Know a young person with an interest in science and the natural world? Children ages 9-14 are invited to spend some time this spring exploring with scientists from the W.K. Kellogg Biological Station.
Exploring with Scientists, an online series, connects upper elementary and middle school students with graduate students conducting ecological research at the Station. Each of the three programs, which will be held on Zoom, will focus on an animal or insect and touch on how scientists collect data in the field. Participants will be able to submit questions related to natural history, research and science careers.
The series is free, and sessions take place on Thursdays from 10 to 11 a.m. Teachers and families learning from home are encouraged to participate. Registration is required to access the interactive Zoom meetings. Sessions also will be streamed via Facebook Live on the Kellogg Bird Sanctuary page. The presenters, Elizeth Cinto-Mejía, Kyle Jaynes and Alice Puchalsky, are Michigan State University graduate students who are conducting research at KBS.
Exploring with Scientist programs also are available as virtual field trips.
Exploring with Scientists schedule
April 8—How do some frogs avoid extinction?
With Kyle Jaynes
Join Kyle to learn about the field of herpetology. Grow your knowledge of amphibians and reptiles and find out what’s being done to increase their populations, and how some species avoid extinction. Register.
April 22—Do birds avoid noisy habitats?
With Elizeth Cinto-Mejía
Join Elizeth in discovering ornithology. Learn about bird conservation and learn about how noise pollution affects birds, including whether birds tend to avoid noisier environments. Register.
May 6—Where do moths carry pollen?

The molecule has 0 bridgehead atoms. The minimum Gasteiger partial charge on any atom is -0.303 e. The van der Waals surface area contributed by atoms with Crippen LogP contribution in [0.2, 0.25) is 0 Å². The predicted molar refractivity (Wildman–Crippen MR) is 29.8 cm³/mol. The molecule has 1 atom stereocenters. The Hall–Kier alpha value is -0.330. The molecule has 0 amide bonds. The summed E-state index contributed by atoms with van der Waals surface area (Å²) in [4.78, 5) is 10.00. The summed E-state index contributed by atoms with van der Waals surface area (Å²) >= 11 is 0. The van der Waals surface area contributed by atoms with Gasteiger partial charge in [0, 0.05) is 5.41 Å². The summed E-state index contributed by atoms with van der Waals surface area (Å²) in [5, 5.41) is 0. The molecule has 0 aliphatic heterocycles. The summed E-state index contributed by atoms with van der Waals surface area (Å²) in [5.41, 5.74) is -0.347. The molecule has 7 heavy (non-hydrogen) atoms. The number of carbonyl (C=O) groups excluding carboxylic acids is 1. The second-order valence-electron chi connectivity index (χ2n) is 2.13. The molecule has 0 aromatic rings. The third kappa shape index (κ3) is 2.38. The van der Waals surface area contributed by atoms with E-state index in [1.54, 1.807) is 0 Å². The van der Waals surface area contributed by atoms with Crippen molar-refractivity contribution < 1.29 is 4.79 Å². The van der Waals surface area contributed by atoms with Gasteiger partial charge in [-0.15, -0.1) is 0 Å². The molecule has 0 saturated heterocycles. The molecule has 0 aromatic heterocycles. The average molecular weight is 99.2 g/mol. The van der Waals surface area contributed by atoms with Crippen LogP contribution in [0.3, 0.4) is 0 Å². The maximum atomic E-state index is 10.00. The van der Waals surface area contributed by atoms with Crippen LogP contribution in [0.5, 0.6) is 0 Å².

With Alice Puchalsky
Join Alice in exploring the Lepidopteran world. Learn about how moths interact with their environment, about their important role as pollinators, and how scientists are working to conserve them. Register.
About the Sanctuary
The W.K. Kellogg Bird Sanctuary’s mission is to conserve native habitat for migratory and resident birds and to promote environmental awareness through research, education and outreach. Since 1928, the Sanctuary has served as a practical training school for animal care and land management, and remains an innovator in wildlife conservation efforts.
The Sanctuary’s grounds and trails remain open to visitors who observe proper safety and distancing guidelines, The Auditorium restrooms are open, though other buildings—including the Resource Center and Gift Shop—are closed. A walk-up window is available for guests to pay admission and purchase souvenirs or corn to feed the waterfowl. Current hours of operation are 9 a.m. to 5 p.m., Wednesdays through Sundays. Please consider supporting the Sanctuary by becoming a member.
About Kellogg Biological Station
As Michigan State University’s largest off-campus educational complex, KBS has put its land-grant values into practice for nearly a century, providing the public with examples of science’s crucial role in sustaining natural and managed communities. KBS students and faculty work to understand and solve real-world environmental problems for a better tomorrow. To learn more, visit kbs.msu.edu. For more information about K-12 teacher and student resources, visit kbs.msu.edu/education/k-12.